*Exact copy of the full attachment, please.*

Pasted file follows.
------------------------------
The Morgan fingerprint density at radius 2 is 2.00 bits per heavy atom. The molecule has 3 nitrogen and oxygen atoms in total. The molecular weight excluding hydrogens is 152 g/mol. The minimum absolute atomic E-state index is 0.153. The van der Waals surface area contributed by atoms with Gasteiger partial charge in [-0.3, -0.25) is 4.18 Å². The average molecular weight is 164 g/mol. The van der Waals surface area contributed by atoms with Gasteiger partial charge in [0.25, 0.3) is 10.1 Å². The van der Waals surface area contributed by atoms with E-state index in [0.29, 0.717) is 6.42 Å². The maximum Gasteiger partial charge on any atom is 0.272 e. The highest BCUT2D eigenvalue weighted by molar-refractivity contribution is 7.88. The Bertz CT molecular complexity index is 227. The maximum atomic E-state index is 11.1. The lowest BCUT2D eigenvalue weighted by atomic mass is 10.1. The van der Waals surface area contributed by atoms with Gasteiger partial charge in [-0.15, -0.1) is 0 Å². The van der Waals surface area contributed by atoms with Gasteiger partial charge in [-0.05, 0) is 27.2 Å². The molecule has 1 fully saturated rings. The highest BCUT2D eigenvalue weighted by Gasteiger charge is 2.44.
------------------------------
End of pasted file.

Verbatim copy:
The Morgan fingerprint density at radius 2 is 2.00 bits per heavy atom. The molecule has 3 nitrogen and oxygen atoms in total. The molecular weight excluding hydrogens is 152 g/mol. The minimum absolute atomic E-state index is 0.153. The van der Waals surface area contributed by atoms with Gasteiger partial charge in [-0.3, -0.25) is 4.18 Å². The average molecular weight is 164 g/mol. The van der Waals surface area contributed by atoms with Gasteiger partial charge in [0.25, 0.3) is 10.1 Å². The van der Waals surface area contributed by atoms with E-state index in [0.29, 0.717) is 6.42 Å². The maximum Gasteiger partial charge on any atom is 0.272 e. The highest BCUT2D eigenvalue weighted by molar-refractivity contribution is 7.88. The Bertz CT molecular complexity index is 227. The maximum atomic E-state index is 11.1. The lowest BCUT2D eigenvalue weighted by atomic mass is 10.1. The van der Waals surface area contributed by atoms with Gasteiger partial charge in [-0.15, -0.1) is 0 Å². The van der Waals surface area contributed by atoms with Gasteiger partial charge in [-0.05, 0) is 27.2 Å². The molecule has 1 fully saturated rings. The highest BCUT2D eigenvalue weighted by Gasteiger charge is 2.44.